The jellyfish, a dangerously stunning underwater creature, can adequately symbolize the phenomenon that is nature. Nobody denies the medusa of its attractive features, such as, its dazzling pink color, elegant frame, and most importantly, its transparent body that displays running electricity. However, touch it underwater and experience the wrath of its devious abilities. Its colorful stingers have the power to inject an electrical toxin into their prey. It can kill.
Two-Faced Personality Nature in Mary Oliver's Writings
Furthermore, Mary Oliver, the writer of Owls, successfully delineates the two-faced personality nature is affiliated with. In this rich excerpt, Oliver makes it a priority to point out that nature can be both miraculous and corrupt at the same time. Like the jellyfish, nature can bring immobilizing happiness, but it can also be complex, and bring forth death.
From the get-go, Oliver uses Vonnegut-like imagery to create a distinct contrast between the terrifying and the fascinating parts of nature. For instance, when Oliver describes the great horned owl and the fields full of roses. According to Oliver, the great horned owl has a hooked beak that makes heavy, crisp, and breathy snapping sounds, and a set of razor-tipped toes that rasp the limb. Not only that, but this mystical creature is characterized as merciless, and as a dark creature that would eat the whole world if it could. The fields full of roses, on the other hand, are used to symbolize happiness. They are described as sweet, lovely, and red and pink and white tents of softness and nectar. Through Oliver's creative use of descriptive imagery, she begins to explain the incomprehensible mysteries of nature.
In the same fashion, Oliver uses vivid and flamboyant diction to emphasize nature's intricate ways. To describe the darkness of nature, Oliver uses words such as hopelessness, headless bodies, and immutable force. On the contrary, for the awing parts of nature, Oliver's passage includes words like the exquisite, luminous wanderer, and sheer rollicking glory. As a result, her impressive style presents a clear image of how Oliver is standing at the edge of mystery, and ultimately, conquered.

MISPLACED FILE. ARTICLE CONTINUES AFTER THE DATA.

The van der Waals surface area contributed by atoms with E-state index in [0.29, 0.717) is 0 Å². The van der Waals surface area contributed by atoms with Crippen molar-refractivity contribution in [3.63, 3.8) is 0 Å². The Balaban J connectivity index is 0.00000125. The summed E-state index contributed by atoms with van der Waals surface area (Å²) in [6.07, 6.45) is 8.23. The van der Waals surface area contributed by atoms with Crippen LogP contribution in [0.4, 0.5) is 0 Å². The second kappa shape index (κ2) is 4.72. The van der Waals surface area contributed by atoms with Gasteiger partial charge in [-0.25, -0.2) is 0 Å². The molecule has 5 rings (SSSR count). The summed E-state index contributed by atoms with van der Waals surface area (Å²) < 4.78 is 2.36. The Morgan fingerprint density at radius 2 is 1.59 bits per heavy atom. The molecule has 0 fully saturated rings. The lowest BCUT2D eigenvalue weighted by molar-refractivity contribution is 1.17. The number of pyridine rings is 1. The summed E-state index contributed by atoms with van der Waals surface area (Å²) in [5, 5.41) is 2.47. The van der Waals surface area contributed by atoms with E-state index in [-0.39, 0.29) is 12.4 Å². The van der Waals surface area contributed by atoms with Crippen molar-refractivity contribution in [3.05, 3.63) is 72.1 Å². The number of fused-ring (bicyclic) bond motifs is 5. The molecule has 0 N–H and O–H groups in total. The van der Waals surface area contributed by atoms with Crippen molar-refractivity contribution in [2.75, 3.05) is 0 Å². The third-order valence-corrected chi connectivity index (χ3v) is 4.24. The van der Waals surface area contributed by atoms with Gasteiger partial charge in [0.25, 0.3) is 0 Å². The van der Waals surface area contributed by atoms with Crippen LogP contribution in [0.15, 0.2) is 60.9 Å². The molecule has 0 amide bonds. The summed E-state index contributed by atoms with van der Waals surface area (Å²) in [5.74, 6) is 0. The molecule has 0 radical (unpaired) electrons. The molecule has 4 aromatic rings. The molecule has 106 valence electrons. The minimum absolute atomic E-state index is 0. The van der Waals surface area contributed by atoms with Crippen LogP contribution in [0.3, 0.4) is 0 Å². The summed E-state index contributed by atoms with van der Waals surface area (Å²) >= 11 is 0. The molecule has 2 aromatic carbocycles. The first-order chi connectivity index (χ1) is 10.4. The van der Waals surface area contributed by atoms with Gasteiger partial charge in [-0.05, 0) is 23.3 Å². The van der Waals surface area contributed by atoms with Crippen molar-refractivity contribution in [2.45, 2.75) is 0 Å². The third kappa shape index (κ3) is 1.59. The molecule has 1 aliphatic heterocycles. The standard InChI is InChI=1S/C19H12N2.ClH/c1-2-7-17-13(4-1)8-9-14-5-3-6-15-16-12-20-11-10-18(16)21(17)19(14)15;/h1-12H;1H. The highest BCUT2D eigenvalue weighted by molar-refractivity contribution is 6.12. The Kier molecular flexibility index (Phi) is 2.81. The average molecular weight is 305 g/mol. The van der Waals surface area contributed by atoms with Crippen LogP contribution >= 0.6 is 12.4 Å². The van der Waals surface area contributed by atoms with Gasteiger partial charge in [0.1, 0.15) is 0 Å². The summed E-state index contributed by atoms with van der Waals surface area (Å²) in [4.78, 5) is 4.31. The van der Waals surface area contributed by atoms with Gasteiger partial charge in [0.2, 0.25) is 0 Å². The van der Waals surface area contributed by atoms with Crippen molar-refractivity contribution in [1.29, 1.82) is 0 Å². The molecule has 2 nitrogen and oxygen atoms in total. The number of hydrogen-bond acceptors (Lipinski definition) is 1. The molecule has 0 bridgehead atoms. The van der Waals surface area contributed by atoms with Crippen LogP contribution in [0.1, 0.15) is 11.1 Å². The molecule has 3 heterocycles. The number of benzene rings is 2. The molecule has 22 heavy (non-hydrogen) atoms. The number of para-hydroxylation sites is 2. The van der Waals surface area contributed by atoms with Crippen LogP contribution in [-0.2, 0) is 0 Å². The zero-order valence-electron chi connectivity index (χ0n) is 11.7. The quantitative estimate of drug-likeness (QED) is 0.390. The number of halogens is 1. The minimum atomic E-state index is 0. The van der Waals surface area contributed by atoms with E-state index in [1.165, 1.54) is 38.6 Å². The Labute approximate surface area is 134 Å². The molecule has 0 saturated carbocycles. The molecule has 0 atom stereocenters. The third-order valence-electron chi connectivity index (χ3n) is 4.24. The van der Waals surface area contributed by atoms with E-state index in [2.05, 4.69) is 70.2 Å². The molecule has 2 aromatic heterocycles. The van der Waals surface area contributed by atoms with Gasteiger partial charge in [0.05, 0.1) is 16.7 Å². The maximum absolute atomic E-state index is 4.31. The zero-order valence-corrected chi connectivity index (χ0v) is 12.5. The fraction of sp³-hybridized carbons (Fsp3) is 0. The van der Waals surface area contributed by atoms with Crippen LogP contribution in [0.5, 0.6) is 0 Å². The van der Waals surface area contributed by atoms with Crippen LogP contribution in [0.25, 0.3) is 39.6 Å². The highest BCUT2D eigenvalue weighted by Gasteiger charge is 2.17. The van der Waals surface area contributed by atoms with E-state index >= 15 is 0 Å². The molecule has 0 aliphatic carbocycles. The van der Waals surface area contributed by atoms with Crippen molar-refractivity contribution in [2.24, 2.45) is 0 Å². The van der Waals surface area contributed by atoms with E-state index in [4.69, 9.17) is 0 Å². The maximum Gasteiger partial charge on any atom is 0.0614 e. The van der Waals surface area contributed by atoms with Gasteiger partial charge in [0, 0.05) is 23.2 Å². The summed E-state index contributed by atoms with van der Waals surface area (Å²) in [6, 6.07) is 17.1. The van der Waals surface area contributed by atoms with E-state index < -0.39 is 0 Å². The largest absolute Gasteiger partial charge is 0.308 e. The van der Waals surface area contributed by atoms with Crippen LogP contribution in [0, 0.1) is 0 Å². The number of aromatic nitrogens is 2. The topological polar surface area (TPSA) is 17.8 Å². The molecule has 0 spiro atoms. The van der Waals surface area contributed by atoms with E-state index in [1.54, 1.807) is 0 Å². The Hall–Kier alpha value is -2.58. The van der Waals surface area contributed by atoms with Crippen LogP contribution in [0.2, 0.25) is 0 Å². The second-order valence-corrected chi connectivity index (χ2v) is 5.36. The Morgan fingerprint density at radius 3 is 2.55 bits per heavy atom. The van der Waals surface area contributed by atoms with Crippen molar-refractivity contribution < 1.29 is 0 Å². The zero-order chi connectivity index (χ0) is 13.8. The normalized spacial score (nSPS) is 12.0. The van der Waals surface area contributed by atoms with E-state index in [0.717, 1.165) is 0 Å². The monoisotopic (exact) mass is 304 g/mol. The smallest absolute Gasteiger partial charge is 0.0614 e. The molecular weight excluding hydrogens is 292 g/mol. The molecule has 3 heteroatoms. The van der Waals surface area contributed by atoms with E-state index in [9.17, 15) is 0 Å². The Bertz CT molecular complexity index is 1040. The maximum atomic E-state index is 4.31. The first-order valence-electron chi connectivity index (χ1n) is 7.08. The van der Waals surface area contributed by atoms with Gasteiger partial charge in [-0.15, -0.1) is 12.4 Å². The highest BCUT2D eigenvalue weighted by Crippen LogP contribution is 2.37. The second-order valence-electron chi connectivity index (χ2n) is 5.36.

Finally, Oliver uses her intimate appreciation for nature to relate to the audience and drive her to claim home. First, Oliver uses an anaphora to talk about the field full of roses. Oliver begins eight consecutive phrases with the word I. Thus, implying the impact nature has on her as an individual, and alarming the reader of the love she has towards this prodigy. Oliver then acknowledges that the world where the owl is endlessly hungry and endlessly on the hunt is the world in which she lives too. Correspondingly, she mentions that nature's curiosities involve the audience of this excerpt, as well as everyone else on planet earth.
Indeed, in this lyrical excerpt, Mary Oliver uses her impressive style to describe how nature can be convoluted, charming, and over-powering. One can't help to acknowledge the creative way Oliver uses the English language to successfully contrast the positive and negative parts of the environment. In addition, Oliver strives to make her nuanced writing an allegory for the complexity of nature. When looking at the big picture, it is easy to see how Oliver's writing may exhibit to all how one might share whatever it is they feel passionate about.
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